Fix Anterior Pelvic Tilt: Strength and Stretch Exercises

Like many people who sit a whole lot, I have an anterior pelvic tilt: my lower back arches so much it’s stiff and pained no matter how much I try to “draw-in” the abdominal wall. anterior-pelvic-tilt-anatomyBasically, my paraspinal muscles are likely too short and stiff while my rectus abdominis is too long and weak. I’ve been stretching tight hamstrings and tight hip flexors, but apparently those may be symptoms of this tilt and not its cause. Even strengthening abs and glutes can backfire if my body is used to relying on my lower back and hip flexors to execute those movements.

In order to correct this biomechanical imbalance, I need to strengthen my abs, glutes, and hamstrings, plus stretch hip flexors. The key is to avoid relying on the hip flexors when strengthening the upper and the lower abdomen; and separately, stretch the hip flexors while strengthening the glutes.

Sample Workout

  1. High knee march warm-up
  2. Planks while tucking glutes in
  3. Side planks, optionally with one leg raised
  4. Stand holding ball at chest and rotate the trunk in each direction
  5. Modified sprinter lunge
  6. Bridge or single leg hip thrust
  7. Child’s pose

Additional Options:

  • Walk with shoulders level while holding heavy weight in one hand
  • Romanian dead lift with knees flexed, hips flexed and externally rotated at 10 and 2 o’clock
  • If you can crunch without activating hip flexors, do so by engaging hamstrings and glutes with knees held in flexion at approximately 90 degrees
  • Resisted hip abductor
  • Resisted hip extension
  • Cobbler’s pose
  • Foam rolling




2 thoughts on “Fix Anterior Pelvic Tilt: Strength and Stretch Exercises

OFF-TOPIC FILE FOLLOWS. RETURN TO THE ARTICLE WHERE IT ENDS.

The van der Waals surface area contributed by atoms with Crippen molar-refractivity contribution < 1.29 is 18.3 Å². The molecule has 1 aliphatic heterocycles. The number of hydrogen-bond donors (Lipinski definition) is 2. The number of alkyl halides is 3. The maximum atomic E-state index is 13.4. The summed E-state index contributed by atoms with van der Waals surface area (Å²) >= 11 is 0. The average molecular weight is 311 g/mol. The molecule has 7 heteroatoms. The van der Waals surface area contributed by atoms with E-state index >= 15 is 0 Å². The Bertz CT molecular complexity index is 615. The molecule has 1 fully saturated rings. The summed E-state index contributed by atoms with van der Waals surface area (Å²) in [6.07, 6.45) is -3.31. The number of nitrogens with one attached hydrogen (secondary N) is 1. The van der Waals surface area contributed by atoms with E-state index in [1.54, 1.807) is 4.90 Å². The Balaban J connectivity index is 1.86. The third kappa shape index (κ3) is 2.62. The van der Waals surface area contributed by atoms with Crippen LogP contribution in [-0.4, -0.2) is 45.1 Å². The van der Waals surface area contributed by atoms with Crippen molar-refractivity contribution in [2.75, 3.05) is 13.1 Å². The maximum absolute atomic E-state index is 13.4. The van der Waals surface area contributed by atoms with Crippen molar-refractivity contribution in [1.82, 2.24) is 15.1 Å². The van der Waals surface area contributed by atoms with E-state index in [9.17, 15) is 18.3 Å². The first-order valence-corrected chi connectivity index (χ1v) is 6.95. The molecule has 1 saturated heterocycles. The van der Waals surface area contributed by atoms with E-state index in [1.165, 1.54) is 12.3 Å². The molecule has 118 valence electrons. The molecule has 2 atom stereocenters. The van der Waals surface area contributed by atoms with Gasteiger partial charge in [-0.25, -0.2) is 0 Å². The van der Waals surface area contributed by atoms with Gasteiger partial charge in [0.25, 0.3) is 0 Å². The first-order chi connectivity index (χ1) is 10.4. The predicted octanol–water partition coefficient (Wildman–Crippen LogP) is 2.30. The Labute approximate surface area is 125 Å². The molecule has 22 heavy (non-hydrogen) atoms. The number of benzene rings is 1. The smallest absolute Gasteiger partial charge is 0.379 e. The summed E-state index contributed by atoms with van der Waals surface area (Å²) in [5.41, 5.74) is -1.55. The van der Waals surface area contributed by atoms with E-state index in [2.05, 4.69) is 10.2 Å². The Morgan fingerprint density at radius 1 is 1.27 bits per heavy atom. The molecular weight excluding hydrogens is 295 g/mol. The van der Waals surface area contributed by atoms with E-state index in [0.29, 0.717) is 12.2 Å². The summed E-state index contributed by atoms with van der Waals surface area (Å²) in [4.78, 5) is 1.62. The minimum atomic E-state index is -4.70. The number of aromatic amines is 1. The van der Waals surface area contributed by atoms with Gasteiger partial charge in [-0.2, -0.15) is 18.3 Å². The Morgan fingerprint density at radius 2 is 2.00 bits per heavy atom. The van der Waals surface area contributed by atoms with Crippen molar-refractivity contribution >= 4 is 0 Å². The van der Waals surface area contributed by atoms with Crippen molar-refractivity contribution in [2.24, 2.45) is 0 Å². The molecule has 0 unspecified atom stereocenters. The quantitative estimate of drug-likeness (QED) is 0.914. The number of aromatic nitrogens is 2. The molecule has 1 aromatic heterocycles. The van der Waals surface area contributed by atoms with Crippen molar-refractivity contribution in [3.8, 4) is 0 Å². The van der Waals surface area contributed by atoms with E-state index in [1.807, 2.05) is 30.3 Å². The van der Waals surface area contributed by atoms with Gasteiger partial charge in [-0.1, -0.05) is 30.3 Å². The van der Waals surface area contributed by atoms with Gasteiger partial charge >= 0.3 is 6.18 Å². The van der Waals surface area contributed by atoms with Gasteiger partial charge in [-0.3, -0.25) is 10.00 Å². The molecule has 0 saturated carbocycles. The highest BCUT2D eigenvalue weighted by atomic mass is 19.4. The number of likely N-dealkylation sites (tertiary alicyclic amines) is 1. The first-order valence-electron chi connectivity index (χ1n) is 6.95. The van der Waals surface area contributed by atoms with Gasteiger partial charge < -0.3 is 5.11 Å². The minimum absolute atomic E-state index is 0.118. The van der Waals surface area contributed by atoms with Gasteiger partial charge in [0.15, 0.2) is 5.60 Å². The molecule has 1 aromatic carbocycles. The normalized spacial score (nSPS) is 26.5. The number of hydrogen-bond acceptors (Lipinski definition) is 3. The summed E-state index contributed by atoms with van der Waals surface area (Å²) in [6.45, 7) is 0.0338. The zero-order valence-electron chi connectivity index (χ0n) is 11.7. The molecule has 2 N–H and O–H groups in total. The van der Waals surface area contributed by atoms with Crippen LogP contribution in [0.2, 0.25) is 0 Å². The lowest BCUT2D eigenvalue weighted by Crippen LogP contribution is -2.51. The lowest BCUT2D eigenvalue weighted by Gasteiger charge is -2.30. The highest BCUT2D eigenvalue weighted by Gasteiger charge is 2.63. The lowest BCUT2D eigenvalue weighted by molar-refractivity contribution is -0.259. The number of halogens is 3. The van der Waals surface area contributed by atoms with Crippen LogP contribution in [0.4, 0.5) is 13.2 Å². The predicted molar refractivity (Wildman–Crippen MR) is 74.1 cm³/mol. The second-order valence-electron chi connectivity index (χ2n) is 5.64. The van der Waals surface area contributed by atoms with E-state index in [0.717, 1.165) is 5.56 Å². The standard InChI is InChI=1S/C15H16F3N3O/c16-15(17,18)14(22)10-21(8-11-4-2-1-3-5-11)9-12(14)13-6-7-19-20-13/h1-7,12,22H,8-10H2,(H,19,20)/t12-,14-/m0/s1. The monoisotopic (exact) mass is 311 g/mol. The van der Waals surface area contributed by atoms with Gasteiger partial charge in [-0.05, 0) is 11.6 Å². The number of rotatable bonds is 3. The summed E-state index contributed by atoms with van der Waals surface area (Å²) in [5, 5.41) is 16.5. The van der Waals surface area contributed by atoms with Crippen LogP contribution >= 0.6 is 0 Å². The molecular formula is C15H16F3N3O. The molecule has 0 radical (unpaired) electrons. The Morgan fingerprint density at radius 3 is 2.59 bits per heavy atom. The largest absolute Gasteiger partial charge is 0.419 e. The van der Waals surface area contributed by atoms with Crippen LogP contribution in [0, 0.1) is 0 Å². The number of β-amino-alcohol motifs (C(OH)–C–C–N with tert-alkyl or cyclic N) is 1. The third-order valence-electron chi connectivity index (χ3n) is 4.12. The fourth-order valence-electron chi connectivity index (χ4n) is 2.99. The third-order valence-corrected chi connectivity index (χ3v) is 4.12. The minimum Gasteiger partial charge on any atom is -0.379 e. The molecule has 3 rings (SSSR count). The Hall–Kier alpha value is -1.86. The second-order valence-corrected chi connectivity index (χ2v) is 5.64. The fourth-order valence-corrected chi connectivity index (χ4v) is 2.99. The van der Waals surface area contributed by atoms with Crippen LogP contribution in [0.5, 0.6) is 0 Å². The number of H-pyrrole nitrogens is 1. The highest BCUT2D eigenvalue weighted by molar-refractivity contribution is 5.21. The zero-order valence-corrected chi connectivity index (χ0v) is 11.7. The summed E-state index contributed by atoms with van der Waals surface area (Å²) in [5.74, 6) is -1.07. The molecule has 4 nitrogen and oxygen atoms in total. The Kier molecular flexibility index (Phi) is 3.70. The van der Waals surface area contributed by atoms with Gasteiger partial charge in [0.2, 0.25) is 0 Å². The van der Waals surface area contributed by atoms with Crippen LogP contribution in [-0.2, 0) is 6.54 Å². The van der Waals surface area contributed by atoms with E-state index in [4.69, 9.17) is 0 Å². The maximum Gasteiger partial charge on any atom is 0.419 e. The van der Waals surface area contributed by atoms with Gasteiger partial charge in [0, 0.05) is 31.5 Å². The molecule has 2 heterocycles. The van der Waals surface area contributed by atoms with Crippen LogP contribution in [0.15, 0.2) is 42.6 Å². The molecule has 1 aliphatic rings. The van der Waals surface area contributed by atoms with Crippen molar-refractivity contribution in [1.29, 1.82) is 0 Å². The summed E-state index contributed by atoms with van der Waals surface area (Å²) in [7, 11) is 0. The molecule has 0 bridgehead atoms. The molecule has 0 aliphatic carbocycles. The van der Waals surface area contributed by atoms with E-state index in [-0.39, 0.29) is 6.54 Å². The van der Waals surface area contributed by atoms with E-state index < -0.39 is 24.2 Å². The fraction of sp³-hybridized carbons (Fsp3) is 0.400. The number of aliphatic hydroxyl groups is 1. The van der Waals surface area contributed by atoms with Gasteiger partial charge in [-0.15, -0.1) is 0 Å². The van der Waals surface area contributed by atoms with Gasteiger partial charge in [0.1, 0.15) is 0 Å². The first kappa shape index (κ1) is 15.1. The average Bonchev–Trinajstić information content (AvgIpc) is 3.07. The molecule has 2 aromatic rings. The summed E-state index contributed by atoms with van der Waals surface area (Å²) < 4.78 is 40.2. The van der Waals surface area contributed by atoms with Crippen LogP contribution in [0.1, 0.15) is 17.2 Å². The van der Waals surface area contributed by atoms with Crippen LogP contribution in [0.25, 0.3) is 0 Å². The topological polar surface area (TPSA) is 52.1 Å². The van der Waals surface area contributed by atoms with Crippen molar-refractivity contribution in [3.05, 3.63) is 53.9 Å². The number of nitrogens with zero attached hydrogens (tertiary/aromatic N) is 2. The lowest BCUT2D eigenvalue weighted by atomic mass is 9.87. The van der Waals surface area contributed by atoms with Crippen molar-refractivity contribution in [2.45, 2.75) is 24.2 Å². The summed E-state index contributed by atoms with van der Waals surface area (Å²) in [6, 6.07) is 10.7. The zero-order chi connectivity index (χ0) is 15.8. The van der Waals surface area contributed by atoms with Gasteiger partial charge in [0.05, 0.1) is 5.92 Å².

1. Thanks for these exercises, I’ll give them a try. I have a standup desk at home (which I love!) but the majority of my day is sitting at work, on the train…

    I find bridges really hard to actually properly activate my glutes instead of just relying on the hamstrings – I find they can cramp up during bridges instead of working the glutes. I think that’s the trick about glute strengthening – actually activating them first!

    Bret Contreras does some great glute activation stuff, he’s very science based, I have his book Strong Curves which really made a difference when I did it a couple of years ago. His blog

    My favourite love-to-hate hip stretch is the Couch stretch by Kelly Starrett – it takes me a while to work up to if I haven’t done it for a bit but it’s very rewarding. There’s an article on Breaking Muscle called “Couch Stretch: Small, But Important Ways You’re Doing It Wrong” which goes into a bit more detail.

    Liked by 1 person

    • You’re so lucky to have a standup desk!

      I agree one of the most challenging aspects is activating the right part(s) of the body for the particular strength exercise or stretch. And the bridge pose is such a tricky yet valuable exercise. I’m still working on it, but I’ve found it helpful to move more slowly focusing on keeping my shoulder blades down, ribs in, and torso steady as I lift up my hips. As you mentioned, it’s sometimes not enough to just try using the glutes more than hamstrings – sometimes adjusting other parts of the body help achieve that goal.

      Thanks so much for the blog and article recommendations!


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